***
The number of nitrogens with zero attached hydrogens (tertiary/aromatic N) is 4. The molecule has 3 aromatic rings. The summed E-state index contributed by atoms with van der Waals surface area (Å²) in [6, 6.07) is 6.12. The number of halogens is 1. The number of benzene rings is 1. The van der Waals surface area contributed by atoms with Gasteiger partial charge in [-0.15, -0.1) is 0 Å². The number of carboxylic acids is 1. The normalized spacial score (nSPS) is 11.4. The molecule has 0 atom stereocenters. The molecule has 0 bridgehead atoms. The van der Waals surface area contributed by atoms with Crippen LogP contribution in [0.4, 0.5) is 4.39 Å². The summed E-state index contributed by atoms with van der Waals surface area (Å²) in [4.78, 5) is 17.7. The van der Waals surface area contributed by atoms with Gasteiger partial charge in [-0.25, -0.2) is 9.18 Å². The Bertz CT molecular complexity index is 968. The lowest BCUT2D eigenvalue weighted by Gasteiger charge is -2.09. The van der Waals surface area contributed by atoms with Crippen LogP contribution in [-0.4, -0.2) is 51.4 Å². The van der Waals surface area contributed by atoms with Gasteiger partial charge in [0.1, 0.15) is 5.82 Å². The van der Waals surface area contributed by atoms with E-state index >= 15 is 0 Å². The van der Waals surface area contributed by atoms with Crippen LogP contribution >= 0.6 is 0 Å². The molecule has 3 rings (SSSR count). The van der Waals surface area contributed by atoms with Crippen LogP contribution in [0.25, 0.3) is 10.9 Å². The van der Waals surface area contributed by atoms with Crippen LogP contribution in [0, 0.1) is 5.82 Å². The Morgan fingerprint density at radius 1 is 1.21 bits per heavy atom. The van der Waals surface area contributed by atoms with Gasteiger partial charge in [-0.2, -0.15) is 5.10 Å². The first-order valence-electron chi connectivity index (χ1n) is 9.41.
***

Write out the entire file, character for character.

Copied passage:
The number of nitrogens with zero attached hydrogens (tertiary/aromatic N) is 4. The molecule has 3 aromatic rings. The summed E-state index contributed by atoms with van der Waals surface area (Å²) in [6, 6.07) is 6.12. The number of halogens is 1. The number of benzene rings is 1. The van der Waals surface area contributed by atoms with Gasteiger partial charge in [-0.15, -0.1) is 0 Å². The number of carboxylic acids is 1. The normalized spacial score (nSPS) is 11.4. The molecule has 0 atom stereocenters. The molecule has 0 bridgehead atoms. The van der Waals surface area contributed by atoms with Crippen LogP contribution in [0.4, 0.5) is 4.39 Å². The summed E-state index contributed by atoms with van der Waals surface area (Å²) in [4.78, 5) is 17.7. The van der Waals surface area contributed by atoms with Gasteiger partial charge in [-0.25, -0.2) is 9.18 Å². The Bertz CT molecular complexity index is 968. The lowest BCUT2D eigenvalue weighted by Gasteiger charge is -2.09. The van der Waals surface area contributed by atoms with Crippen LogP contribution in [-0.4, -0.2) is 51.4 Å². The van der Waals surface area contributed by atoms with Gasteiger partial charge in [0.1, 0.15) is 5.82 Å². The van der Waals surface area contributed by atoms with E-state index >= 15 is 0 Å². The van der Waals surface area contributed by atoms with Crippen LogP contribution >= 0.6 is 0 Å². The molecule has 3 rings (SSSR count). The van der Waals surface area contributed by atoms with Crippen LogP contribution in [0.25, 0.3) is 10.9 Å². The van der Waals surface area contributed by atoms with Crippen LogP contribution in [0, 0.1) is 5.82 Å². The Morgan fingerprint density at radius 1 is 1.21 bits per heavy atom. The van der Waals surface area contributed by atoms with Gasteiger partial charge in [-0.2, -0.15) is 5.10 Å². The first-order valence-electron chi connectivity index (χ1n) is 9.41.